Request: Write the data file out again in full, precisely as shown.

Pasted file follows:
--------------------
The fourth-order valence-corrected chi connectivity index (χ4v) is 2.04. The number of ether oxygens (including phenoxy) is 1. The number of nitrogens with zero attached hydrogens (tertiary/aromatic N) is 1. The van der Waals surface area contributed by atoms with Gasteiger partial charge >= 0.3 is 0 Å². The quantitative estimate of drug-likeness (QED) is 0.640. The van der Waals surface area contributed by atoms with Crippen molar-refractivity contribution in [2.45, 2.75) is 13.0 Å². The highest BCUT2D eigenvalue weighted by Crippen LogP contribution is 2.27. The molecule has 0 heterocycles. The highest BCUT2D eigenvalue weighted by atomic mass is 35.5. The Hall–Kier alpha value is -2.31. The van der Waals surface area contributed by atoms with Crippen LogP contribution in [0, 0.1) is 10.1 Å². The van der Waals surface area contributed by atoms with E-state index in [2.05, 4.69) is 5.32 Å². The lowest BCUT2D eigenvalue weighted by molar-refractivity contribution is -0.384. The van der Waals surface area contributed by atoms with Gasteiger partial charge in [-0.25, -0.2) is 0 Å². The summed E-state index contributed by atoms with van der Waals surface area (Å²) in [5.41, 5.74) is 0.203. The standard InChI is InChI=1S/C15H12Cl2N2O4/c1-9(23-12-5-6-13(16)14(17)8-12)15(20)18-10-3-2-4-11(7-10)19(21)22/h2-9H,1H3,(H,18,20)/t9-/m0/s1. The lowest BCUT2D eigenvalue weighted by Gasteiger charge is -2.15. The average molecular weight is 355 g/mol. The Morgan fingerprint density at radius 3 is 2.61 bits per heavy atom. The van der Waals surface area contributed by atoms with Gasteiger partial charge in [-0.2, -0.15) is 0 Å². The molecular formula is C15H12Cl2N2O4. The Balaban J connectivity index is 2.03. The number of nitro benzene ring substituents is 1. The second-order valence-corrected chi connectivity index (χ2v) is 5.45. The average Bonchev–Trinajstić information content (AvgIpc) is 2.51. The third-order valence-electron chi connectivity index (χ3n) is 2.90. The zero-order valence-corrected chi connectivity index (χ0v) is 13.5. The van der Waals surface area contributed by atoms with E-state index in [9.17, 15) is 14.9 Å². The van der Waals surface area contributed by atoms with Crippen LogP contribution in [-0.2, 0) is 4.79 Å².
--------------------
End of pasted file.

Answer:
The fourth-order valence-corrected chi connectivity index (χ4v) is 2.04. The number of ether oxygens (including phenoxy) is 1. The number of nitrogens with zero attached hydrogens (tertiary/aromatic N) is 1. The van der Waals surface area contributed by atoms with Gasteiger partial charge >= 0.3 is 0 Å². The quantitative estimate of drug-likeness (QED) is 0.640. The van der Waals surface area contributed by atoms with Crippen molar-refractivity contribution in [2.45, 2.75) is 13.0 Å². The highest BCUT2D eigenvalue weighted by Crippen LogP contribution is 2.27. The molecule has 0 heterocycles. The highest BCUT2D eigenvalue weighted by atomic mass is 35.5. The Hall–Kier alpha value is -2.31. The van der Waals surface area contributed by atoms with Crippen LogP contribution in [0, 0.1) is 10.1 Å². The van der Waals surface area contributed by atoms with E-state index in [2.05, 4.69) is 5.32 Å². The lowest BCUT2D eigenvalue weighted by molar-refractivity contribution is -0.384. The van der Waals surface area contributed by atoms with Gasteiger partial charge in [-0.25, -0.2) is 0 Å². The summed E-state index contributed by atoms with van der Waals surface area (Å²) in [5.41, 5.74) is 0.203. The standard InChI is InChI=1S/C15H12Cl2N2O4/c1-9(23-12-5-6-13(16)14(17)8-12)15(20)18-10-3-2-4-11(7-10)19(21)22/h2-9H,1H3,(H,18,20)/t9-/m0/s1. The lowest BCUT2D eigenvalue weighted by Gasteiger charge is -2.15. The average molecular weight is 355 g/mol. The Morgan fingerprint density at radius 3 is 2.61 bits per heavy atom. The van der Waals surface area contributed by atoms with Gasteiger partial charge in [-0.2, -0.15) is 0 Å². The molecular formula is C15H12Cl2N2O4. The Balaban J connectivity index is 2.03. The number of nitro benzene ring substituents is 1. The second-order valence-corrected chi connectivity index (χ2v) is 5.45. The average Bonchev–Trinajstić information content (AvgIpc) is 2.51. The third-order valence-electron chi connectivity index (χ3n) is 2.90. The zero-order valence-corrected chi connectivity index (χ0v) is 13.5. The van der Waals surface area contributed by atoms with E-state index in [9.17, 15) is 14.9 Å². The van der Waals surface area contributed by atoms with Crippen LogP contribution in [-0.2, 0) is 4.79 Å².